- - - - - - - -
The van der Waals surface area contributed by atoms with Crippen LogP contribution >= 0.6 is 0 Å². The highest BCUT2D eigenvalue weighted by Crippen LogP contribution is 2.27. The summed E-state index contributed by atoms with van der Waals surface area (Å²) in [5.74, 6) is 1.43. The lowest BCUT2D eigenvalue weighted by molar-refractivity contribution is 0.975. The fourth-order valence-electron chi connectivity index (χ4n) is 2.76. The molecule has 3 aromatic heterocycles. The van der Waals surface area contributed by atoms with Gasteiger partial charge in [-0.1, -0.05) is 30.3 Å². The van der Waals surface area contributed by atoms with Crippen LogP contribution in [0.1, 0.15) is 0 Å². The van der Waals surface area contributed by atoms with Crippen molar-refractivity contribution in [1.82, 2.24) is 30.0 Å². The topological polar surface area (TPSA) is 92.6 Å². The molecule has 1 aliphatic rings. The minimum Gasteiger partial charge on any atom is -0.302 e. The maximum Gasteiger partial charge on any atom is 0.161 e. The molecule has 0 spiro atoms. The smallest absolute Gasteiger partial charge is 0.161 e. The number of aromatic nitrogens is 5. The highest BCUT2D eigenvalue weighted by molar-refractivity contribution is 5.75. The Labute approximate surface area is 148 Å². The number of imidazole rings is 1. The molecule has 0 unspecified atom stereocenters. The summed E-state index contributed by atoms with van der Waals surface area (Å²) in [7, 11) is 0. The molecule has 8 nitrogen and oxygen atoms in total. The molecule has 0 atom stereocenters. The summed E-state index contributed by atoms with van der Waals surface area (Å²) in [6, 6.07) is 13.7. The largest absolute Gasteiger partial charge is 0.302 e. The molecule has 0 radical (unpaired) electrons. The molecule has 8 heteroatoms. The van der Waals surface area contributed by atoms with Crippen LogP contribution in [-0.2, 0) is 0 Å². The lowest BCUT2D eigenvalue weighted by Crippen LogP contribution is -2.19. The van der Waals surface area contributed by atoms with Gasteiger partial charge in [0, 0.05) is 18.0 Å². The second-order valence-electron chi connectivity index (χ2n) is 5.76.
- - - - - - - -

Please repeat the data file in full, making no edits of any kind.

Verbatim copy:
The van der Waals surface area contributed by atoms with Crippen LogP contribution >= 0.6 is 0 Å². The highest BCUT2D eigenvalue weighted by Crippen LogP contribution is 2.27. The summed E-state index contributed by atoms with van der Waals surface area (Å²) in [5.74, 6) is 1.43. The lowest BCUT2D eigenvalue weighted by molar-refractivity contribution is 0.975. The fourth-order valence-electron chi connectivity index (χ4n) is 2.76. The molecule has 3 aromatic heterocycles. The van der Waals surface area contributed by atoms with Gasteiger partial charge in [-0.1, -0.05) is 30.3 Å². The van der Waals surface area contributed by atoms with Crippen LogP contribution in [0.1, 0.15) is 0 Å². The van der Waals surface area contributed by atoms with Crippen molar-refractivity contribution in [1.82, 2.24) is 30.0 Å². The topological polar surface area (TPSA) is 92.6 Å². The molecule has 1 aliphatic rings. The minimum Gasteiger partial charge on any atom is -0.302 e. The maximum Gasteiger partial charge on any atom is 0.161 e. The molecule has 0 spiro atoms. The smallest absolute Gasteiger partial charge is 0.161 e. The number of aromatic nitrogens is 5. The highest BCUT2D eigenvalue weighted by molar-refractivity contribution is 5.75. The Labute approximate surface area is 148 Å². The number of imidazole rings is 1. The molecule has 0 unspecified atom stereocenters. The summed E-state index contributed by atoms with van der Waals surface area (Å²) in [7, 11) is 0. The molecule has 8 nitrogen and oxygen atoms in total. The molecule has 0 atom stereocenters. The summed E-state index contributed by atoms with van der Waals surface area (Å²) in [6, 6.07) is 13.7. The largest absolute Gasteiger partial charge is 0.302 e. The molecule has 0 radical (unpaired) electrons. The molecule has 8 heteroatoms. The van der Waals surface area contributed by atoms with Crippen LogP contribution in [-0.2, 0) is 0 Å². The lowest BCUT2D eigenvalue weighted by Crippen LogP contribution is -2.19. The van der Waals surface area contributed by atoms with Gasteiger partial charge in [0, 0.05) is 18.0 Å². The second-order valence-electron chi connectivity index (χ2n) is 5.76.